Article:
During the academic year of 1987-1988, Ken Kesey taught a graduate-level creative writing class of thirteen students at the University of Oregon. He charged the group with producing a full-length novel in one school year, which they did, publishing Caverns under the name O.U. Levon (Novel University of Oregon backwards) in 1990.
It is my intent to interview each living author about the project and what they learned from Kesey.
What is your life like now? Are you still writing?
I am a college professor now and have been for about 22 years. I teach a variety of literature and composition courses at Clark College in Vancouver, WA. After my years at the University of Oregon (I graduated in ’88), I focused intensely on fiction writing for several years, wrote one novel (unpublished), started several others, and published a few short stories and poems in small literary magazines. Gradually, fiction writing gave way to nonfiction writing, where I’ve had the most success in publishing—articles, essays, and reviews. Lately, I have begun writing fiction again, but I am a slow worker and find myself turning to nonfiction for quicker results, publishing-wise (in both the Web and in print). I am currently deeply interested in Pacific Northwest history, and my fiction and nonfiction work has been focused on it.
What do you remember most about the process of writing a book with thirteen other people?
When I think back to Kesey’s class, what immediately comes to mind are all the wonderful moments sitting around Kesey’s table with my classmates in his house at 15th and Hilyard, writing our book together, reading aloud our weekly contributions to each other, laughing, eating, drinking, and smoking (yes). It was the transparency of the class—exposing the nuts and bolts of the writing process—and doing it all collaboratively. That was an absolute joy.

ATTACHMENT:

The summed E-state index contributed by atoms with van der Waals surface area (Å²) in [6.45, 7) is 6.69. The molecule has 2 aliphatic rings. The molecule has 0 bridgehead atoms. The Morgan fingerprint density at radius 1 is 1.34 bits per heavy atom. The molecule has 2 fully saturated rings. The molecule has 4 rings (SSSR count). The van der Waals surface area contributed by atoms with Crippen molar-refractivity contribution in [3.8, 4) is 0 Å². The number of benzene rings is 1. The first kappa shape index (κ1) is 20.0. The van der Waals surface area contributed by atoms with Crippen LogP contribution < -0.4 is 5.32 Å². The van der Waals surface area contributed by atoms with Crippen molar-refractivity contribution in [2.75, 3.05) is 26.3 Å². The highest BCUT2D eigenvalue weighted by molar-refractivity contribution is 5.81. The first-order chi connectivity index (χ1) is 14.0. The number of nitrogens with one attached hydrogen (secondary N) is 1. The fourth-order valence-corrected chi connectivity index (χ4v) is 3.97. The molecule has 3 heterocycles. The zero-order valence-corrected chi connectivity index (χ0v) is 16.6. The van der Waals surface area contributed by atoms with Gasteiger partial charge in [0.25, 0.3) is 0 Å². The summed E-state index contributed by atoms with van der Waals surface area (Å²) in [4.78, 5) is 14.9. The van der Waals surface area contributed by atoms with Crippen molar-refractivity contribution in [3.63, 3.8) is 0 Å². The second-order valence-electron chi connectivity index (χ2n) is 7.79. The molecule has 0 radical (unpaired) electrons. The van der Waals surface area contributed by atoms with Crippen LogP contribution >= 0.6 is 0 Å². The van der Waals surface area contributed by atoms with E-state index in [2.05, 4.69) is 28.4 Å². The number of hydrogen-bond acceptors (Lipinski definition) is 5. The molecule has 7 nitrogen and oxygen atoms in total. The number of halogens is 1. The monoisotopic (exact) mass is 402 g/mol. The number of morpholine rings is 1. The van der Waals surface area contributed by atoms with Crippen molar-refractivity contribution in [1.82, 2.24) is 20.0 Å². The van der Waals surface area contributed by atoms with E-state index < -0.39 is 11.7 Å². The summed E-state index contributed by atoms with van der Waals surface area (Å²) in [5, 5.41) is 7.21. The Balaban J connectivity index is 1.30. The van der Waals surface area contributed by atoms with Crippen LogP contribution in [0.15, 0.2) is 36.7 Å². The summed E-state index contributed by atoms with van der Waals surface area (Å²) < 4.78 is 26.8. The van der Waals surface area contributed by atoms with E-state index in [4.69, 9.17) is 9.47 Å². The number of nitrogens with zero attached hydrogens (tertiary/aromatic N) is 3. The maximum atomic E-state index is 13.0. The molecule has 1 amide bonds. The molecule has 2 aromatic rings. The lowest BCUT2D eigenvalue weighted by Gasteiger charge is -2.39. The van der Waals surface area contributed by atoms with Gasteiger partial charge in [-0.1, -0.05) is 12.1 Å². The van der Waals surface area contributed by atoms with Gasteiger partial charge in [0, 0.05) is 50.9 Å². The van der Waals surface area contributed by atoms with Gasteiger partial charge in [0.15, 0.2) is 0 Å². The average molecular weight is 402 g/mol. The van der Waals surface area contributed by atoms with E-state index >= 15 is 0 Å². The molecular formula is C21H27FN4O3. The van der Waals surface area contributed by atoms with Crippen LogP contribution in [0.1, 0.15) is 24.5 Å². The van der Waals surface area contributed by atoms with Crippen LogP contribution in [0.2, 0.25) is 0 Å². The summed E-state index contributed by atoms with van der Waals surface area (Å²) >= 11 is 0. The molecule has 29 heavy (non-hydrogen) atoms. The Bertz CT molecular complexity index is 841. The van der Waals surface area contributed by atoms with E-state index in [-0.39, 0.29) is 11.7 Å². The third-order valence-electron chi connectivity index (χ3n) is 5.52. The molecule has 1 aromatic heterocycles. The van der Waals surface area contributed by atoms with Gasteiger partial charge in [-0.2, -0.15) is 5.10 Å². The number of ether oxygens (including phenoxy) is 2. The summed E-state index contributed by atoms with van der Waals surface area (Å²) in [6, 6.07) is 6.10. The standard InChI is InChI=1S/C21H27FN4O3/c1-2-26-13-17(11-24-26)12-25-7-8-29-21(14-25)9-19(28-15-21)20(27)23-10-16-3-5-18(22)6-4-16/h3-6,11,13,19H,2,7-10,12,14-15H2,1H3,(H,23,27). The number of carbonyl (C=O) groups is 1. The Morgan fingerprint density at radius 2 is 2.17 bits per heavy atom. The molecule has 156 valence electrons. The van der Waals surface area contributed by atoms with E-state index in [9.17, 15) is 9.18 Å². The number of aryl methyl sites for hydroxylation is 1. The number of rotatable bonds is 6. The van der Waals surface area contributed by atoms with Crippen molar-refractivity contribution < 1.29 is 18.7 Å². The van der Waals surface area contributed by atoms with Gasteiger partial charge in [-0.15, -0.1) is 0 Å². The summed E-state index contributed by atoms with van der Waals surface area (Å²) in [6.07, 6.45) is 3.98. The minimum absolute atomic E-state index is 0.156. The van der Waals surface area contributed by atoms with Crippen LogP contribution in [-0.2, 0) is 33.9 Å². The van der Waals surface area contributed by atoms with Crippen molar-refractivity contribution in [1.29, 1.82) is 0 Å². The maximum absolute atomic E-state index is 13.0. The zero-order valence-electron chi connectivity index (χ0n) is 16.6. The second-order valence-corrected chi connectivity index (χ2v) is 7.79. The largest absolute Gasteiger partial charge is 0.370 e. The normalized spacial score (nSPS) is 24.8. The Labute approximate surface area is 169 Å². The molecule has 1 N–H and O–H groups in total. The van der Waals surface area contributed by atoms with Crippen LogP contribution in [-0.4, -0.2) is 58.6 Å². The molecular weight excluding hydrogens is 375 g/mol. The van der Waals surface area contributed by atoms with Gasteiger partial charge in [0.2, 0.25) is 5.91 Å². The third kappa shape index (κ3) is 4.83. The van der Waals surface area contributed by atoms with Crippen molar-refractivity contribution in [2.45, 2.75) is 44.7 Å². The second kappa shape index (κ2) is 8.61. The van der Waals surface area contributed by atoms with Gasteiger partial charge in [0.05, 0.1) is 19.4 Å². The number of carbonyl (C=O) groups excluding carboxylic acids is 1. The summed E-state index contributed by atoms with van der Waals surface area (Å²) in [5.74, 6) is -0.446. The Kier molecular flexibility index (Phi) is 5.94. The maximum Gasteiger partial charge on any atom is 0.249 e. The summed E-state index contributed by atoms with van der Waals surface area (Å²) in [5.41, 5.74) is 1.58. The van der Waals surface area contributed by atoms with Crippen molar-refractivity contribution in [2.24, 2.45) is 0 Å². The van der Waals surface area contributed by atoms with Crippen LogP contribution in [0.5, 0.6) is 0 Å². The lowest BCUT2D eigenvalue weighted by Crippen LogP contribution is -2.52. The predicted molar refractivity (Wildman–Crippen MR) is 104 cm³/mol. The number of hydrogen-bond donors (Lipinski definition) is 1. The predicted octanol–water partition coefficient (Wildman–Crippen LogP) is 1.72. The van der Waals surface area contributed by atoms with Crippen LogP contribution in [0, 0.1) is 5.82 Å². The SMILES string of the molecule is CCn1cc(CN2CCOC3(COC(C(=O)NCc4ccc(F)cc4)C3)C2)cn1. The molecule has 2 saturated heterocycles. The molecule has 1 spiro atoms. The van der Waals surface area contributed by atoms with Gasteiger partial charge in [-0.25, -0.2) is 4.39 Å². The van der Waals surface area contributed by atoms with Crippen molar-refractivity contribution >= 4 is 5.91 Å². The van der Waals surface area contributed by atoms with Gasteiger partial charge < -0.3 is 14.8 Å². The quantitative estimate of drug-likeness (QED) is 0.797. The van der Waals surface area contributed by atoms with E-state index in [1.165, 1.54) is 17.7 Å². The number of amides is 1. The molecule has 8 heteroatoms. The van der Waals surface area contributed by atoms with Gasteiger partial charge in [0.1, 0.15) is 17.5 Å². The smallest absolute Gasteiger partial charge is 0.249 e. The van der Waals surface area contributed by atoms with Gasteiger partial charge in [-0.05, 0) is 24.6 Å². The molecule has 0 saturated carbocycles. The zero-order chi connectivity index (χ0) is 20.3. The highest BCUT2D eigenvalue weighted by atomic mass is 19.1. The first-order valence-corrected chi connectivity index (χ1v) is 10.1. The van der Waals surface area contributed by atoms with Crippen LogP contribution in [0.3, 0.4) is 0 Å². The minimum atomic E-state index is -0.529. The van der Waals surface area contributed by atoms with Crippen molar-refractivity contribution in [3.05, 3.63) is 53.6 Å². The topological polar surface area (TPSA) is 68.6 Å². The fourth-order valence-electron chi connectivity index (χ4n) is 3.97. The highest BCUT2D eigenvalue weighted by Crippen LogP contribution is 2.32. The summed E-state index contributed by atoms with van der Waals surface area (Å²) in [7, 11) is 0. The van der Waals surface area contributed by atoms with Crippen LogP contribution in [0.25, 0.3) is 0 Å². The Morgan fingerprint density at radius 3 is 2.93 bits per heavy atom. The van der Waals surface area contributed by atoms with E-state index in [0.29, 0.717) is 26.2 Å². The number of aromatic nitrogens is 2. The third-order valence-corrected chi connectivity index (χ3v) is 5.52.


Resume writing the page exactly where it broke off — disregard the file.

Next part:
What did you learn from writing Caverns?
I learned more things than I ever could put down here. But if I had to bring it down to a few things they would be:
A. The importance of a strong work ethic. Kesey showed us that we need not be precious when we write. Sometimes it’s okay to just write crap. The important thing was to produce—get the writing done. We wrote together around the table in 45 minute sessions under a stopwatch. There was no room for dilly-dallying or purple prose. If it was crap, so be it: that was something we could deal with later. But we produced a chapter a week that way, and at the end of nine months we had a complete novel.
B. The importance of having a community of trusted writers/readers/mentors around you. Kesey was big on busting the myth of the artiste suffering alone in his attic study. He saw writing as a public thing and the craft of writing as an art that could be taught. In this way he was like a master artisan—the maestro in a workshop (I always think of the old European trade guilds). We were his apprentices learning the trade. There was his mentorship and guidance, but also the camaraderie of classmates, the energy of “give-and-take” as we worked out problems, and the sharing of tricks of the trade. And it was wonderful that Kesey would sit down and write alongside us.